38 terms

English 30-1 Literary Terms Set 1

For studying with Aidan

Terms in this set (...)

the contrast between what is and what is expected, a discrepancy between appearance and reality
Dramatic Irony
a discrepancy of meaning occurring when the reader or viewer is aware of something that one or more of the characters are not; the difference between what the character understands and what the audience understands
a literary genre characterized by the use of wit, irony, mockery, and sarcasm to attack human vices and shortcomings, usually with an intent to bring about improvement
two different images placed side by side for contrast
in literature, any character, object, situation, action, or event that has a second meaning in addition to its literal meaning
words that mock or ridicule with the intent to hurt; a remark that means the opposite of what it says and is intended to mock
the main character of the story or drama
the person group or force opposing the protagonist
Static Character
a character who remains unchanged over the course of the story
Flat Character
a minor character with only one apparent quality
Stock Character
a character recognizable mainly for his or her conformity to a standard ("stock") dramatic stereotype
Character Foil
a character with a personality trait that contrasts with a trait of another character in order to highlight that character
vivid descriptions that appeal directly to one or more of the sense of sight, hearing, smell, taste, touch, and movement
maintaining the focus of a piece of writing; staying with a main topic
a reference to a significant figure, event, place, or literary work that the writer expects the reader to recognize
the choice and use of words in speech and writing
the time and place in which a story takes place
an appeal to logic, and it is a way of persuading an audience by reason
an appeal to ethics, and it is a means of convincing someone of the character or credibility of the persuader
an appeal to emotion, and is a way of convincing an audience of an argument by creating an emotional response
an attitude of a writer toward a subject or an audience, generally conveyed through the choice of words or the viewpoint of a writer on a particular subject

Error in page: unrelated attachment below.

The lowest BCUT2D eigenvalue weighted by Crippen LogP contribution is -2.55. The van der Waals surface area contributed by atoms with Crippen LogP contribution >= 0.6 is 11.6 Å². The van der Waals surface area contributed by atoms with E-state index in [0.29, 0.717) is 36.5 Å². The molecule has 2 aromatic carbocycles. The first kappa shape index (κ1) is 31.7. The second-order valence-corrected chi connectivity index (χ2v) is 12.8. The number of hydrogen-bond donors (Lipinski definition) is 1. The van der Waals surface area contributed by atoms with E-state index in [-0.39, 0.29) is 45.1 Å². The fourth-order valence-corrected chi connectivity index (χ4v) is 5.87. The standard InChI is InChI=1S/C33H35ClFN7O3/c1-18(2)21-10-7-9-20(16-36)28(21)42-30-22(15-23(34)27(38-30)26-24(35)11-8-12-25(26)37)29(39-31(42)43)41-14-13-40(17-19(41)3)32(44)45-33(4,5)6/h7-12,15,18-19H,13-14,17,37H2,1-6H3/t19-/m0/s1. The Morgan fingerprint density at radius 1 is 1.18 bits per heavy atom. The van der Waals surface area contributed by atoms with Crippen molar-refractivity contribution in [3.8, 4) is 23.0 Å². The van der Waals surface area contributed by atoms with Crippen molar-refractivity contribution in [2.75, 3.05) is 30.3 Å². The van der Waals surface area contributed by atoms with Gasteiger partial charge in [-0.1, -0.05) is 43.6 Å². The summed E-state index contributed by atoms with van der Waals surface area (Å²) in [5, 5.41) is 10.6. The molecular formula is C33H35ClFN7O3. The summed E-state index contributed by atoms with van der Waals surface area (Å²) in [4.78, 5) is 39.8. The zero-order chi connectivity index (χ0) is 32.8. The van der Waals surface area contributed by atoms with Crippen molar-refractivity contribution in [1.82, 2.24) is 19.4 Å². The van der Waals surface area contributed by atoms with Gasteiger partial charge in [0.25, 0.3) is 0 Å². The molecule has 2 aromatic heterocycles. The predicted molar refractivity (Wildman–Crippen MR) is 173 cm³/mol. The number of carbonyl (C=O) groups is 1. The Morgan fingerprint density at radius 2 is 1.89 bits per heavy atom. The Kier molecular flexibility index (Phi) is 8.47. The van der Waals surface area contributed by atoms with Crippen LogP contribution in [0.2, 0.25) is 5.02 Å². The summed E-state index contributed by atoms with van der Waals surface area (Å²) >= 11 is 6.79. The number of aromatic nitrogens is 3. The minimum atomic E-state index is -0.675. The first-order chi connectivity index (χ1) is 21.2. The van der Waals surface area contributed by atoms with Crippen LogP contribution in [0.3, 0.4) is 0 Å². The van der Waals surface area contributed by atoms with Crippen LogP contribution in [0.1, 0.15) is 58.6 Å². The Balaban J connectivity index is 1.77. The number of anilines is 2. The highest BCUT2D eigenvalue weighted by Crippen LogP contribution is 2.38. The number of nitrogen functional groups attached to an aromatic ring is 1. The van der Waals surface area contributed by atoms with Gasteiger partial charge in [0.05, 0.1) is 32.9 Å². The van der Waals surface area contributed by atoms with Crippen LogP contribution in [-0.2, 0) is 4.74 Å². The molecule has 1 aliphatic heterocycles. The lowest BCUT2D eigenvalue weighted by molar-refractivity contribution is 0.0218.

an act of speaking one's thoughts aloud when by oneself or regardless of any hearers, especially by a character in a play
Comic Relief
a humourous episode in a dramatic or literary work that is meant to offset more serious content
Topic Sentence
a sentence that expresses the main idea of the paragraph in which it occurs
the literal or dictionary definition of a word
an idea or feeling that a word invokes in addition to its literal meaning
Tragic Flaw
the character flaw that causes the downfall of a protagonist in a tragedy
using elements in sentences that are grammatically similar or identical ("parallel") in structure, sound, meaning, or meter
something that is suggested or understood, without being directly stated
Dramatic Purpose
all aspects of a work of fiction (character, plot, setting, etc.) are deliberately chosen by the author to express something: nothing is left to chance
a literary device in which a writer gives an advance hint of what is to come later in the story
a comparison in which an idea or a thing is compared to another thing that is quite different from it. It aims at explaining that idea or thing by comparing it to something that is familiar
Deductive reasoning / deduction
also known as "top down" reasoning, one starts with a theory or an argument and then works down to a conclusion based on evidence/observation
Inductive reasoning / induction
also known as "bottom up" reasoning, one starts with an observation or a question, then works up to a theory or an argument
a short and interesting or funny story within a longer story, often meant to illustrate a point
the art of persuasive speaking or writing, often using figures of speech
the creation of convincing characters in a work of literary fiction
Rhetorical Question
a thought-provoking question that not meant to be answered